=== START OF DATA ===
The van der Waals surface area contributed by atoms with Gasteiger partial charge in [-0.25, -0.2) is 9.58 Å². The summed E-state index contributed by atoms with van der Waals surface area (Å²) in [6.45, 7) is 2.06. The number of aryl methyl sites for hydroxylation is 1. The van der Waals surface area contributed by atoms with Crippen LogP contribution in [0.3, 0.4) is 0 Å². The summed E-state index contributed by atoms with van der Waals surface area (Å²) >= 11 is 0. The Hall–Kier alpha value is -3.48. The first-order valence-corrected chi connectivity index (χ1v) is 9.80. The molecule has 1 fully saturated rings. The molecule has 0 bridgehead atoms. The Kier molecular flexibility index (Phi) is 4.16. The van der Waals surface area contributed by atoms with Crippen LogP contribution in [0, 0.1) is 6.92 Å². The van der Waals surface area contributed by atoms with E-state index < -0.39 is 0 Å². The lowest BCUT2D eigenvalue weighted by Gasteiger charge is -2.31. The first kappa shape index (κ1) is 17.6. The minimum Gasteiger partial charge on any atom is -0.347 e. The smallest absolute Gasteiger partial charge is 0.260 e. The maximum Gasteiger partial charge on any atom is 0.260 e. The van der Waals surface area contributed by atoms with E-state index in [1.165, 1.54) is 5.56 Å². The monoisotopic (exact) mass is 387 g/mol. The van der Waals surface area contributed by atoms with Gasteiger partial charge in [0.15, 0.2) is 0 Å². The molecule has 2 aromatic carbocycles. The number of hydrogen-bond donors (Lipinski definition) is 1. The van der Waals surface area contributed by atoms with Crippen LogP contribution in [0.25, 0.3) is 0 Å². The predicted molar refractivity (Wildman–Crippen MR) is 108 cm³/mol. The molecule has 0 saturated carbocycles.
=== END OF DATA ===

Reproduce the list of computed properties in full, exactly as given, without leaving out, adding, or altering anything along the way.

The van der Waals surface area contributed by atoms with Gasteiger partial charge in [-0.25, -0.2) is 9.58 Å². The summed E-state index contributed by atoms with van der Waals surface area (Å²) in [6.45, 7) is 2.06. The number of aryl methyl sites for hydroxylation is 1. The van der Waals surface area contributed by atoms with Crippen LogP contribution in [0.3, 0.4) is 0 Å². The summed E-state index contributed by atoms with van der Waals surface area (Å²) >= 11 is 0. The Hall–Kier alpha value is -3.48. The first-order valence-corrected chi connectivity index (χ1v) is 9.80. The molecule has 1 fully saturated rings. The molecule has 0 bridgehead atoms. The Kier molecular flexibility index (Phi) is 4.16. The van der Waals surface area contributed by atoms with Crippen LogP contribution in [0, 0.1) is 6.92 Å². The van der Waals surface area contributed by atoms with E-state index < -0.39 is 0 Å². The lowest BCUT2D eigenvalue weighted by Gasteiger charge is -2.31. The first kappa shape index (κ1) is 17.6. The minimum Gasteiger partial charge on any atom is -0.347 e. The smallest absolute Gasteiger partial charge is 0.260 e. The maximum Gasteiger partial charge on any atom is 0.260 e. The van der Waals surface area contributed by atoms with E-state index in [1.165, 1.54) is 5.56 Å². The monoisotopic (exact) mass is 387 g/mol. The van der Waals surface area contributed by atoms with Gasteiger partial charge in [0.15, 0.2) is 0 Å². The molecule has 2 aromatic carbocycles. The number of hydrogen-bond donors (Lipinski definition) is 1. The van der Waals surface area contributed by atoms with Crippen LogP contribution in [0.25, 0.3) is 0 Å². The predicted molar refractivity (Wildman–Crippen MR) is 108 cm³/mol. The molecule has 0 saturated carbocycles.